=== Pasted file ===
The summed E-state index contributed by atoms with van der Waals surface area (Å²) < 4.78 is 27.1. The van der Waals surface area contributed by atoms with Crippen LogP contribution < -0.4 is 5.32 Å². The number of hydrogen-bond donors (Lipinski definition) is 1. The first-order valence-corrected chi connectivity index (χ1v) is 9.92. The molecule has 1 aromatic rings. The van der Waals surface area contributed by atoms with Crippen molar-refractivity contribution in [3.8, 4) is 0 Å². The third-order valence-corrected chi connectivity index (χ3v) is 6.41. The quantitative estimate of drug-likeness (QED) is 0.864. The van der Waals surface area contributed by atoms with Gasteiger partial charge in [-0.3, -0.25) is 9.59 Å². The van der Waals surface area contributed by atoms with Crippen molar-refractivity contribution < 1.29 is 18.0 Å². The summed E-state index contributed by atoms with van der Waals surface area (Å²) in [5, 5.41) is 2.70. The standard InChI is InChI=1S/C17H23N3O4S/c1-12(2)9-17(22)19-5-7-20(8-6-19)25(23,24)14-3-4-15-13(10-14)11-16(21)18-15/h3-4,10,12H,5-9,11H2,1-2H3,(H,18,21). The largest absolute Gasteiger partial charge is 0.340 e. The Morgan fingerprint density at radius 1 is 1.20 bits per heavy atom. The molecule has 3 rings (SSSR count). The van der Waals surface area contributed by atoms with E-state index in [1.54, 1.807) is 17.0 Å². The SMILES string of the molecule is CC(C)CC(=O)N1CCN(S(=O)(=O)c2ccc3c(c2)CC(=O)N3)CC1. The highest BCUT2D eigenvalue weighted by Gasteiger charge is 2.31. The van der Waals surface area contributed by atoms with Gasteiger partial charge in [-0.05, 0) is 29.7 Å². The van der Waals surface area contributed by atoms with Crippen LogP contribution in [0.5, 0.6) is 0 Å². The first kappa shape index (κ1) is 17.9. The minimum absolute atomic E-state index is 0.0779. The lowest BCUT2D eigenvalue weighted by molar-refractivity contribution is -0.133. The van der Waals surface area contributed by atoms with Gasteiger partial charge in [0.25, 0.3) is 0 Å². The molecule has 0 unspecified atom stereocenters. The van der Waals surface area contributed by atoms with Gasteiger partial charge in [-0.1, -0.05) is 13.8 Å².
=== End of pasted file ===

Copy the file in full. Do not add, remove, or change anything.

The summed E-state index contributed by atoms with van der Waals surface area (Å²) < 4.78 is 27.1. The van der Waals surface area contributed by atoms with Crippen LogP contribution < -0.4 is 5.32 Å². The number of hydrogen-bond donors (Lipinski definition) is 1. The first-order valence-corrected chi connectivity index (χ1v) is 9.92. The molecule has 1 aromatic rings. The van der Waals surface area contributed by atoms with Crippen molar-refractivity contribution in [3.8, 4) is 0 Å². The third-order valence-corrected chi connectivity index (χ3v) is 6.41. The quantitative estimate of drug-likeness (QED) is 0.864. The van der Waals surface area contributed by atoms with Gasteiger partial charge in [-0.3, -0.25) is 9.59 Å². The van der Waals surface area contributed by atoms with Crippen molar-refractivity contribution < 1.29 is 18.0 Å². The summed E-state index contributed by atoms with van der Waals surface area (Å²) in [5, 5.41) is 2.70. The standard InChI is InChI=1S/C17H23N3O4S/c1-12(2)9-17(22)19-5-7-20(8-6-19)25(23,24)14-3-4-15-13(10-14)11-16(21)18-15/h3-4,10,12H,5-9,11H2,1-2H3,(H,18,21). The largest absolute Gasteiger partial charge is 0.340 e. The Morgan fingerprint density at radius 1 is 1.20 bits per heavy atom. The molecule has 3 rings (SSSR count). The van der Waals surface area contributed by atoms with E-state index in [1.54, 1.807) is 17.0 Å². The SMILES string of the molecule is CC(C)CC(=O)N1CCN(S(=O)(=O)c2ccc3c(c2)CC(=O)N3)CC1. The highest BCUT2D eigenvalue weighted by Gasteiger charge is 2.31. The van der Waals surface area contributed by atoms with Gasteiger partial charge in [-0.05, 0) is 29.7 Å². The van der Waals surface area contributed by atoms with Crippen LogP contribution in [0.5, 0.6) is 0 Å². The first kappa shape index (κ1) is 17.9. The minimum absolute atomic E-state index is 0.0779. The lowest BCUT2D eigenvalue weighted by molar-refractivity contribution is -0.133. The van der Waals surface area contributed by atoms with Gasteiger partial charge in [0.25, 0.3) is 0 Å². The molecule has 0 unspecified atom stereocenters. The van der Waals surface area contributed by atoms with Gasteiger partial charge in [-0.1, -0.05) is 13.8 Å².